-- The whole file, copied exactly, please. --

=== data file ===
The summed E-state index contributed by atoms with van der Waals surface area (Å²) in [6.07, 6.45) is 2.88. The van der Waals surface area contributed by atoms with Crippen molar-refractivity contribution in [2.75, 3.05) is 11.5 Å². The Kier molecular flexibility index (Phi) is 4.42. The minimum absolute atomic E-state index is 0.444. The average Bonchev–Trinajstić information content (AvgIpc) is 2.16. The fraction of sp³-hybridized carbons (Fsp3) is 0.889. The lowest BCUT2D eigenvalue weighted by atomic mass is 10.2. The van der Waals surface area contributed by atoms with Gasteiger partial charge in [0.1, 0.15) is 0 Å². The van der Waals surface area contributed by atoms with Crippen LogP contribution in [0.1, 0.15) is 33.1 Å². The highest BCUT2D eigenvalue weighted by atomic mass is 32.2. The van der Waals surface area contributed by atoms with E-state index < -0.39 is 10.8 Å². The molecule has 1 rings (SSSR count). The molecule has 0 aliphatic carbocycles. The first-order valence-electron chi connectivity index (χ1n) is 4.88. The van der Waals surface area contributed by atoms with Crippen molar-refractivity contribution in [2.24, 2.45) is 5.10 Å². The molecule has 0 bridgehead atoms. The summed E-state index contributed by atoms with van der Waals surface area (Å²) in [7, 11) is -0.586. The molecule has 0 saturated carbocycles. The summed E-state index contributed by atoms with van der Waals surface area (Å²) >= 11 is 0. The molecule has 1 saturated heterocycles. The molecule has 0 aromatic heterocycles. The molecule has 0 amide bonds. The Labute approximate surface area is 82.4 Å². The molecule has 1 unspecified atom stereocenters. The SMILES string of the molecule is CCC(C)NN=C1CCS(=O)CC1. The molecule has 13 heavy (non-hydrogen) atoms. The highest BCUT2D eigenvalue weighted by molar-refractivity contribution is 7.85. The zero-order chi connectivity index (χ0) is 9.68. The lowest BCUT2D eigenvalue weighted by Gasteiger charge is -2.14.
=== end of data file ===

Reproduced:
The summed E-state index contributed by atoms with van der Waals surface area (Å²) in [6.07, 6.45) is 2.88. The van der Waals surface area contributed by atoms with Crippen molar-refractivity contribution in [2.75, 3.05) is 11.5 Å². The Kier molecular flexibility index (Phi) is 4.42. The minimum absolute atomic E-state index is 0.444. The average Bonchev–Trinajstić information content (AvgIpc) is 2.16. The fraction of sp³-hybridized carbons (Fsp3) is 0.889. The lowest BCUT2D eigenvalue weighted by atomic mass is 10.2. The van der Waals surface area contributed by atoms with Gasteiger partial charge in [0.1, 0.15) is 0 Å². The van der Waals surface area contributed by atoms with Crippen LogP contribution in [0.1, 0.15) is 33.1 Å². The highest BCUT2D eigenvalue weighted by atomic mass is 32.2. The van der Waals surface area contributed by atoms with E-state index < -0.39 is 10.8 Å². The molecule has 1 rings (SSSR count). The molecule has 0 aliphatic carbocycles. The first-order valence-electron chi connectivity index (χ1n) is 4.88. The van der Waals surface area contributed by atoms with Crippen molar-refractivity contribution in [2.24, 2.45) is 5.10 Å². The molecule has 0 bridgehead atoms. The summed E-state index contributed by atoms with van der Waals surface area (Å²) in [7, 11) is -0.586. The molecule has 0 saturated carbocycles. The summed E-state index contributed by atoms with van der Waals surface area (Å²) >= 11 is 0. The molecule has 1 saturated heterocycles. The molecule has 0 aromatic heterocycles. The molecule has 0 amide bonds. The Labute approximate surface area is 82.4 Å². The molecule has 1 unspecified atom stereocenters. The SMILES string of the molecule is CCC(C)NN=C1CCS(=O)CC1. The molecule has 13 heavy (non-hydrogen) atoms. The highest BCUT2D eigenvalue weighted by molar-refractivity contribution is 7.85. The zero-order chi connectivity index (χ0) is 9.68. The lowest BCUT2D eigenvalue weighted by Gasteiger charge is -2.14.